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I have a three-four acre tract that has about 30 pecan trees growing. These were contributed by squirrels and crows. Right now the trees are about 8 yrs old, and someone told me that I should look into caring for them since I have an orchard for all intents and purposes....that in a few years, they could be very profitable.

Does anyone have any advice about these trees (or links)? I thought about pecans, but I also thought about pecan wood.
 

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agmantoo
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Around my place I would not get too excited with the volunteer pecan trees. It has been my experience that those trees that come up naturally from seed do not produce quality nuts. The trees will produce but the size of the nut leaves a lot to be desired.
 

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Doc said:
I have a three-four acre tract that has about 30 pecan trees growing. These were contributed by squirrels and crows. Right now the trees are about 8 yrs old, and someone told me that I should look into caring for them since I have an orchard for all intents and purposes....that in a few years, they could be very profitable.

Does anyone have any advice about these trees (or links)? I thought about pecans, but I also thought about pecan wood.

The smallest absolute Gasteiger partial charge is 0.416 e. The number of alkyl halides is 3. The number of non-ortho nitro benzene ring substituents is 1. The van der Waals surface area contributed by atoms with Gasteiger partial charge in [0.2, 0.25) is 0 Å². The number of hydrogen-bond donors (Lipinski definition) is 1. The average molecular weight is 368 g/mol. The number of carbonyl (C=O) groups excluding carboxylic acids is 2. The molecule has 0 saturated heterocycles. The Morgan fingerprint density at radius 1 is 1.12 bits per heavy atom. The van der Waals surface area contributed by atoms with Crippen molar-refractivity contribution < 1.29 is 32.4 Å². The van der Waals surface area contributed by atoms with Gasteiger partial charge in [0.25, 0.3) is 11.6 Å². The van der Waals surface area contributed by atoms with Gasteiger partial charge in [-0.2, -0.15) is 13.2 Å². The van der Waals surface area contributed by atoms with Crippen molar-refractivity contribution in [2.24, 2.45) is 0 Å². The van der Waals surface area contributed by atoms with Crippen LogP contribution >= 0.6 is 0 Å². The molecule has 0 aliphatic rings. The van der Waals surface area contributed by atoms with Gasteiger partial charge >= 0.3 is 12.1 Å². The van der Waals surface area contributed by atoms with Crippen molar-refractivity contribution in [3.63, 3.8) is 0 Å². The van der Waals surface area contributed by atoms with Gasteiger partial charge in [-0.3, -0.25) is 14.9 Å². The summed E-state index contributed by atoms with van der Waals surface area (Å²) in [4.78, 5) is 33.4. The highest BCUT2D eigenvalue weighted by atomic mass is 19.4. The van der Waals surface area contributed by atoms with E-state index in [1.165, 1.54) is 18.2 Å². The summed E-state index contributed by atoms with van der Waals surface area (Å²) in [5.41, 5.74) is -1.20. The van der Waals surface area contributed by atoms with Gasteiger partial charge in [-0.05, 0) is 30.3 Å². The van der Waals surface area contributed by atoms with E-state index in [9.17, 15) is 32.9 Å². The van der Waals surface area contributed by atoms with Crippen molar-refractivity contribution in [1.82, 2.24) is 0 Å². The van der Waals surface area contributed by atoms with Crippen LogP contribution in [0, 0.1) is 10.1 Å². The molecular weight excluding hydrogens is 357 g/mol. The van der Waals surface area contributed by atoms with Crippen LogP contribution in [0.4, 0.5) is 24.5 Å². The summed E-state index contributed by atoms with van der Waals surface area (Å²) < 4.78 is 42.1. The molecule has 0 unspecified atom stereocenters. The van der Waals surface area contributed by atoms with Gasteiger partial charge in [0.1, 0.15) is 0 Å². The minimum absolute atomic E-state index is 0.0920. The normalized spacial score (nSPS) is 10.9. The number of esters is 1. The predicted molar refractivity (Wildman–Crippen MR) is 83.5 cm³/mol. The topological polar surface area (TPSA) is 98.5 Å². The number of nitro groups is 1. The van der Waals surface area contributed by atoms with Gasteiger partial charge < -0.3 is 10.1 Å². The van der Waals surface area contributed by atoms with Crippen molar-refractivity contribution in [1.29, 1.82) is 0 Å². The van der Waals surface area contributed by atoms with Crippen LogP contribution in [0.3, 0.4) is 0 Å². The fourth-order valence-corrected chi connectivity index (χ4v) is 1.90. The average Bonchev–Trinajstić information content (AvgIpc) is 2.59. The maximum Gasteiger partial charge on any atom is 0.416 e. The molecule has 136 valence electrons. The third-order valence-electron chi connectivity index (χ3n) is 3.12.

Doc, I'll assume these are all native pecans.

Eight years is getting a little old but I've grafted much older ones and that's what I'd still do - Graft them all. There are tons of varieties with different qualities such as disease resistance, date of mature nuts, size of nut, ease of meat removal, etc. Don't know where you are from but might try an agent. There might also be a pecan growers association in your state..

Reserve a tree or two for some oddities and great tasting but non-commercial varieties. I like Burkett for the flavor. It as a round nut.
 

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Definately check with your local county agent or extension office. They can give you spray schedules, trimming guides, and locate a grafting expert for you.

Native pecans have a market, too, and sell at a premium price due to their excellent flavor.
 

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Eight years old? Not too important---more important is how big are the tree trunks at grafting height. If there is any livestock in the orchard you want to graft at about 8 feet. High enough that cattle or horses cannot eat the leaves off the grafts.

I have grafted 6 inch trunks, but they heal much faster if 4 inches or less. It is possible to graft each of the scaffold limbs and re-make a large, mature tree. This is a lot of work and hardly worth it in most cases.

It is true that native pecans sell well and are tasty, but if you have a native orchard some trees will produce a nut that is large enough to use, some will make pecans so small that you can hardly use them. At eight years your trees should be close to bearing. If they are, you might graft the ones that produce only tiny pecans, keep the better natives. Drawback here is that by the time a pecan is bearing it may be too large to graft.

Ox
 

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My grandmother has about 100 acres of pecan orchard. Most of her trees are about 70 plus years old. All she ever does is fertilize them a little each year, and have lime spread around them every other year. Other than myself or my uncle keeping the grass bush hogged, that's about all she ever has done.

She has made a killing at times after a hurricane has blown through with selling the pecan wood to the furniture companies. I usuaully keep the limbs that fall out during the year picked up for her, and I use all of the wood for smoking my meats with.
 
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